posted by kittens for breakfast at 6:30 AM on May 3, 2007


The second article was silly and was a little bit "French men drive like this, but American men drive like this", but it was interesting. I suppose that if you are trying to describe a country as a whole, then you have to speak in stereotypes. I often think that there is no such thing as America as a nation. We may all watch the same television and eat at the same Applebees, but what does someone from Minnesota really have in common with me, a person from South Carolina? I suppose it is the Southerner in me that sees myself as more a citizen of my state than a citizen of the United States, but because we are all so different, I don't think that you can put many labels on Americans as a whole. However, I think that some of his were pretty good.
posted by ND¢ at 6:45 AM on May 3, 2007


As an aside, I love the double standard so many young men have about supporting victims of cheaters. There can be two identical posts on Something Awful, one by a man complaining that his wife cheated on him, one by a woman complaining that her husband cheated.

All the more reason to avoid GBS.
posted by Pope Guilty at 7:03 AM on May 3, 2007


The problem with cheating is the lying. If I can't trust someone, I can't be with them. I don't see how that would be any different for Europeans [ . . . ]

But if it's a kind of unwritten social rule that "cheating" will probably happen once in awhile, and that it's no big deal so long as it's handled with discretion, then it's not, strictly speaking, a deceptive practice.
posted by treepour at 7:56 AM on May 3, 2007


Everybody can handle lying in a relationship. And lying doesn't necessarily decimate trust. People lie that they turned the air conditioner off when they accidentally left it on. They lie that they mailed the bills yesterday, when they actually forgot and mailed them today. They lie that they liked a movie that their spouse gushed about, when really they thought it was mediocre.

The issue, then, isn't whether you can trust someone who lies, but whether you can trust someone who lies about important stuff. Nobody divorces a spouse because they're untrustworthy because they said they took the dog for a walk when they really didn't. Lots of people divorce spouses because they're untrustworthy because they had an affair. The difference, probably, is the importance you place on fidelity.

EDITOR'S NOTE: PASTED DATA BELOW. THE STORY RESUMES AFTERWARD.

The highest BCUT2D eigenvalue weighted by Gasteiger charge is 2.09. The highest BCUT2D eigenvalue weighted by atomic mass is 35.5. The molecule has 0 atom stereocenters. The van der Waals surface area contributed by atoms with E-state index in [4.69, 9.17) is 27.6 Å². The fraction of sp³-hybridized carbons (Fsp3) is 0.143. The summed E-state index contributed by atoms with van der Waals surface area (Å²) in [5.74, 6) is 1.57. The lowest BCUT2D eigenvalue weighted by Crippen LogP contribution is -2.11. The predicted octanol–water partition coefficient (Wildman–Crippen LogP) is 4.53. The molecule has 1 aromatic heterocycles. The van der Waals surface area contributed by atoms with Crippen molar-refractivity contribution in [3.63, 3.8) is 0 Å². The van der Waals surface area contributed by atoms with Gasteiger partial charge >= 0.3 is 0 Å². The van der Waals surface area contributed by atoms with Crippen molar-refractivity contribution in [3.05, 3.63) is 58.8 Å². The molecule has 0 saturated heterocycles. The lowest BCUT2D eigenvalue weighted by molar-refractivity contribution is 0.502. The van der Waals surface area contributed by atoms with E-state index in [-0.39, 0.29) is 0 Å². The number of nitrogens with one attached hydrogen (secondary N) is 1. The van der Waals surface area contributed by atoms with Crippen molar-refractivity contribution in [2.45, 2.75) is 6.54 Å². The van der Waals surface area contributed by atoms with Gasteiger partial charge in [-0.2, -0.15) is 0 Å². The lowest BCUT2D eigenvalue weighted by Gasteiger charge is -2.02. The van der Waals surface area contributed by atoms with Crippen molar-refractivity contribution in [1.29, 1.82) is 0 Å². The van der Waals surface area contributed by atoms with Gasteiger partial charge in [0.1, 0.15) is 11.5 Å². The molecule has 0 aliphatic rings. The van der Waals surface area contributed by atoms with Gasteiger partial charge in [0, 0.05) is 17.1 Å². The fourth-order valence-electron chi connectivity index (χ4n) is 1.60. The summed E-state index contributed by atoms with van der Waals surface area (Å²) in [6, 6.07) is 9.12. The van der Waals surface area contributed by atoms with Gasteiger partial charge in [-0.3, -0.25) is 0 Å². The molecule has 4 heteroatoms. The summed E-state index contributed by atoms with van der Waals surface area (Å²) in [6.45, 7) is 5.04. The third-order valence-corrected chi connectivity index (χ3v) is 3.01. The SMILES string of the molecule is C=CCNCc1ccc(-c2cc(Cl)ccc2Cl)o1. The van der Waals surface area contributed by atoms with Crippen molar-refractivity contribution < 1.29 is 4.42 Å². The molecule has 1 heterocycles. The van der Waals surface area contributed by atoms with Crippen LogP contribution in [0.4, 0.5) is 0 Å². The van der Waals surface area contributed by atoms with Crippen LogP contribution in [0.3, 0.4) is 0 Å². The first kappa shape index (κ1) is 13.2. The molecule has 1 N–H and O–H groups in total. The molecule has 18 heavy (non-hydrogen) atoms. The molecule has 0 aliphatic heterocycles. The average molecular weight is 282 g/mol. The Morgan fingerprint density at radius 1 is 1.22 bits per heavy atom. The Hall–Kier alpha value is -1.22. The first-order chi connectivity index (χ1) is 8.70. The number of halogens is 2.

So the question about whether you can trust someone who lies about an affair doesn't come down to whether the problem is the lying or not, but the lying about this particular issue.
posted by Bugbread at 8:06 AM on May 3, 2007


Did anybody out there read the front page headline that the chairman of british petroleum resigned yesterday because of sex scandal?

So maybe all you godless Europeans ain't so sophisticated as you like to claim.
posted by bukvich at 8:09 AM on May 3, 2007


But if it's a kind of unwritten social rule that "cheating" will probably happen once in awhile, and that it's no big deal so long as it's handled with discretion, then it's not, strictly speaking, a deceptive practice.

Yeah I agree. You shouldn't hurt the ones you love, but shit happens. When it does, you can either be a dick about it and have a long-term affair where your mistress calls your house late at night and you are going to your son's soccer game to meet up with her, or you can be a different kind of dick and run to your wife and tell her all about it and ruin both of your lives. Or, you can face the fact that something happened, but that you still love your wife, and you can be honest to the person that it happened with that nothing can go on between the two of you, and you can move on with your life.

There is a sort of demilitarized zone inbetween being perfect and being a dick. You try to stay in the perfect zone as much as you can, but just because you hit no man's land doesn't mean you have to keep going.
posted by ND¢ at 8:14 AM on May 3, 2007


To generalize (yes, I know, tons of counterexamples abound), the French seem comfortable with simultaenously holding two entirely contradictory views on the same topic while Americans are utterly incapable of it personally or politically. I think something similar extends to the difference between how the men in the two cultures handle something like adultery. French guy: I love my wife, but my affairs are my business. American guy: I love my wife, but this affair I'm having, that my wife doesn't know about is tearing me to pieces with guilt and burning a hole in my marriage; i must confess to expiate my wrongdoing.